And the winner is…

In the previous post I announced that one person will win a copy of the Brazilian Portuguese translation of JavaScript Patterns. So here's the winner:

@LouMintzer

He wins a signed copy of "Padrões JavaScript". Waiting for your mailing address, Lou :)

Update: Lou Doesn't speak Portuguese, so he gets an English copy. The second winner is:

@puresight

Update: Monty is not too proud of his Portuguese skills either, so third is

@abozhilov

Asen is an awesome JavaScripter, who actually reviewed the book (thanks a million!) and he already has a copy. Next.

@mexitek

How I picked the winner

By writing some JavaScript in the console, of course.

The winner was to be randomly picked from all those who retweet my tweet or post a comment in the announcement. So I had to collect those.

Twitter

The tweet page says there has been 27 retweets (worded a bit like 28, but looks like it's 27). The page only shows about 15 people though and I need all of them. Given how Twitter doesn't let you search older stuff, I was afraid it was too late. I had to check the API first. I was expecting I can hit a few URLs and get the data I need. Tough luck. All these auth keys, tokens, secrets and stuff got me floored.

Luckily Twitter's UI is also using the APIs. Checking the network traffic I was able to spot the request I need!

The URL is:
http://api.twitter.com/1/statuses/49323240014872576/retweeted_by.json?count=15
I only needed to change the count to something over 27, so I made it 30. Lo and behold I got the data!

The rest of the stuff I did in Safari's Web Inspector console.

Visiting the URL:
http://api.twitter.com/1/statuses/49323240014872576/retweeted_by.json?count=30

We have a JSON array as a document.

>>> var a = document.body.innerHTML
>>> a
"<pre style="word-wrap: break-word; white-space: pre-wrap;">[{"profile_link_color":"0084B4","verified":false,"not....]</pre>"

Safari puts all in a PRE behind the scenes, so this is how we get the data:

>>> var source = $$('pre')[0].innerHTML;
>>> source
"[{"profile_link_color":"0084B4","verified":...]"

eval() it:

>>> source = eval(source)
[Object, Object...]
>>> source.length
27

Sounds right. Now let's move all usernames into a new array using the new ECMA5 forEach fancy-ness:

>>> var all = [];
>>> source.forEach(function(e){all.push(e.screen_name)})
>>> all.length
27
>>> all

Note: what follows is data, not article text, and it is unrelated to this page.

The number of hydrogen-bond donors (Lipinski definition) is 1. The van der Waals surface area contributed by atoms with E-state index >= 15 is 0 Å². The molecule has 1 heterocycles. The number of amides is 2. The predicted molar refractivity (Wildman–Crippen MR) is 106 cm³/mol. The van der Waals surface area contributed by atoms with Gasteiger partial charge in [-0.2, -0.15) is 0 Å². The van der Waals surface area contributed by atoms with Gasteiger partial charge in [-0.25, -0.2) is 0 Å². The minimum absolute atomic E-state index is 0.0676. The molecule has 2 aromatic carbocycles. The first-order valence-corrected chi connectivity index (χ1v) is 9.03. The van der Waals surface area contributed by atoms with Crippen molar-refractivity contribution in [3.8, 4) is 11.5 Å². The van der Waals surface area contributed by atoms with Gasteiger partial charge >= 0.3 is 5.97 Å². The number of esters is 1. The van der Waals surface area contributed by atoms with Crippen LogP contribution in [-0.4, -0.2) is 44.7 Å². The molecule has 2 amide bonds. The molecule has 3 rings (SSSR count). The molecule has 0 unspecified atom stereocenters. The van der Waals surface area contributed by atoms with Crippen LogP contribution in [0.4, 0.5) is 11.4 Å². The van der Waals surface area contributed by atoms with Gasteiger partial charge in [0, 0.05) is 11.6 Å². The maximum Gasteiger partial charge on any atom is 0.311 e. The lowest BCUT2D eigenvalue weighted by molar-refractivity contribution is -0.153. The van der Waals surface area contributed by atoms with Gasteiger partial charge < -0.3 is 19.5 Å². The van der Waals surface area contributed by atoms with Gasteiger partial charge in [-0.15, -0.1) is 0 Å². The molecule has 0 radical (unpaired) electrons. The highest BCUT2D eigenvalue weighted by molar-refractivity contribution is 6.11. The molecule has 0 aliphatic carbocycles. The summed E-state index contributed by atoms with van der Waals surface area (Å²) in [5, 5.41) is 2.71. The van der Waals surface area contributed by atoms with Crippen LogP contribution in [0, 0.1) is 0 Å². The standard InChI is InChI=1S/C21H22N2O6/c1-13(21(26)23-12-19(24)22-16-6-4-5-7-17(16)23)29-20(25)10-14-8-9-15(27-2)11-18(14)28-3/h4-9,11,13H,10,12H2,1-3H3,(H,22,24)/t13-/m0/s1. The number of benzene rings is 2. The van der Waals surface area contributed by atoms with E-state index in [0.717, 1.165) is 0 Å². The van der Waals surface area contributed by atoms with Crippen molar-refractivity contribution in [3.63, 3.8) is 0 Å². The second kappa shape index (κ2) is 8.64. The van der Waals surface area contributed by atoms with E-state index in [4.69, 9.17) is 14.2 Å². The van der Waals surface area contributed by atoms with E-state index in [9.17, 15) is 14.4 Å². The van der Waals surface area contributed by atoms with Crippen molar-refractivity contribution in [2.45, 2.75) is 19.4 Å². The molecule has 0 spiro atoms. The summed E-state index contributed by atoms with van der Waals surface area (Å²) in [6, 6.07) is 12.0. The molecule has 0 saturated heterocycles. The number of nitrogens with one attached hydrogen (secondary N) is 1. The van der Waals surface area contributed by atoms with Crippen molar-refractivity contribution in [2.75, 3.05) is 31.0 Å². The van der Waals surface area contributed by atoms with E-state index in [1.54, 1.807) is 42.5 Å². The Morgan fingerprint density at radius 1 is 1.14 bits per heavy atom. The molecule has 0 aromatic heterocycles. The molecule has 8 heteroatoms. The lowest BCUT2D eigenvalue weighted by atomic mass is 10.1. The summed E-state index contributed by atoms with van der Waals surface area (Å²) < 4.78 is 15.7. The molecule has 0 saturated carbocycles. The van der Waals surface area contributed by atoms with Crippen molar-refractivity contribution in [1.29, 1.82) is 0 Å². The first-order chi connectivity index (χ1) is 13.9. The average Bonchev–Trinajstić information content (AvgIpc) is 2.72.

["jrfaqcom", "gustavobarbosa", "gabrielsilva", ...."vishalkrsingh"]

Blog comments

I had 4 comments on the original post. WordPress puts all comments in a div with class commentlist, so this allows us to grab all comments:

>>> var comments = $$('.commentlist cite a')
>>> comments.length
4

Now let's only grab the names, they are in the href's innerHTML:

>>> var all = [];
>>> comments[0].innerHTML
"Fabiano Nunes"
>>> comments.forEach(function(e){all.push(e.innerHTML)})
TypeError: Result of expression 'comments.forEach' [undefined] is not a function.

Eh? What? Oh, the list of HREFs is not an array but a NodeList:

>>> comments
[
<a href="http://fabiano.nunes.me" rel="external nofollow" class="url">Fabiano Nunes</a>
, 
<a href="http://www.gabrielizaias.com" rel="external nofollow" class="url">Gabriel Izaias</a>
, 
<a href="http://www.jrfaq.com.br" rel="external nofollow" class="url">João Rodrigues</a>
, 
<a href="http://www.jrfaq.com.br" rel="external nofollow" class="url">João Rodrigues</a>
]
>>> comments.forEach
undefined

So, list of nodes converted to array:

>>> comments = Array.prototype.slice.call(comments)

Now forEach is usable:

>>> comments.forEach
function forEach() {
    [native code]
}
>>> comments.forEach(function(e){all.push(e.innerHTML)})

So we have a list of all names. Lets serialize it, so it can be pasted to the other window where we had the Twitter data.

>>> all
["Fabiano Nunes", "Gabriel Izaias", "João Rodrigues", "João Rodrigues"]
>>> JSON.stringify(all)
"["Fabiano Nunes","Gabriel Izaias","João Rodrigues","João Rodrigues"]"

(Simple array join and then string split will do too in this simple example)

All together

Back to the twitter window. Deserializing the comments array:

>>> comments = JSON.parse('["Fabiano Nunes","Gabriel Izaias","João Rodrigues","João Rodrigues"]')
["Fabiano Nunes", "Gabriel Izaias", "João Rodrigues", "João Rodrigues"]

Merging the two arrays

>>> all = all.concat(comments);
["jrfaqcom", "gustavobarbosa", ...."João Rodrigues"]
>>> all.length
31

Perfect. 31 entries. Just as many as the days in March when I announced it. So let's take the 19th array element to be the winner.

But shuffle the array a bit first.

Suffle

Sorting the array by randomness. (I shuffled and reshuffled it three times, just because.)

>> all.sort(function() {return 0 - (Math.round(Math.random()))})
["ravidsrk", "anagami", "lpetrov", ...]

And the winner is:

>>> all[18]
"LouMintzer"

9 Responses to “And the winner is…”

  1. Timur Poperecinii Says:

    Interesting way of doing it :) .
    I would also like to receive as gift a copy of your book.
    What would you like me to do for it ? (BTW I live in Moldova and I think this could be considered as a contribution to developing our Web developers space)

  2. Bernhard Hofmann Says:

    Firstly congratulations to Lou – this is the best JavaScript book I have and he’s sure to love it too!

    But also, this is a fun read on how the winner was selected. I just love messing about in the console as well – it’s so powerful for debugging, prototyping and “dancing with data” as you did. :D

  3. João Rodrigues Says:

    Well, at least @LouMintzer is wearing a green and yellow shirt with a small Brazilian flag on it (according to his profile picture in Twitter). If he’s not Brazilian then he might have bonds with some Brazilians, which is cool anyway. Congratulations to the winners!

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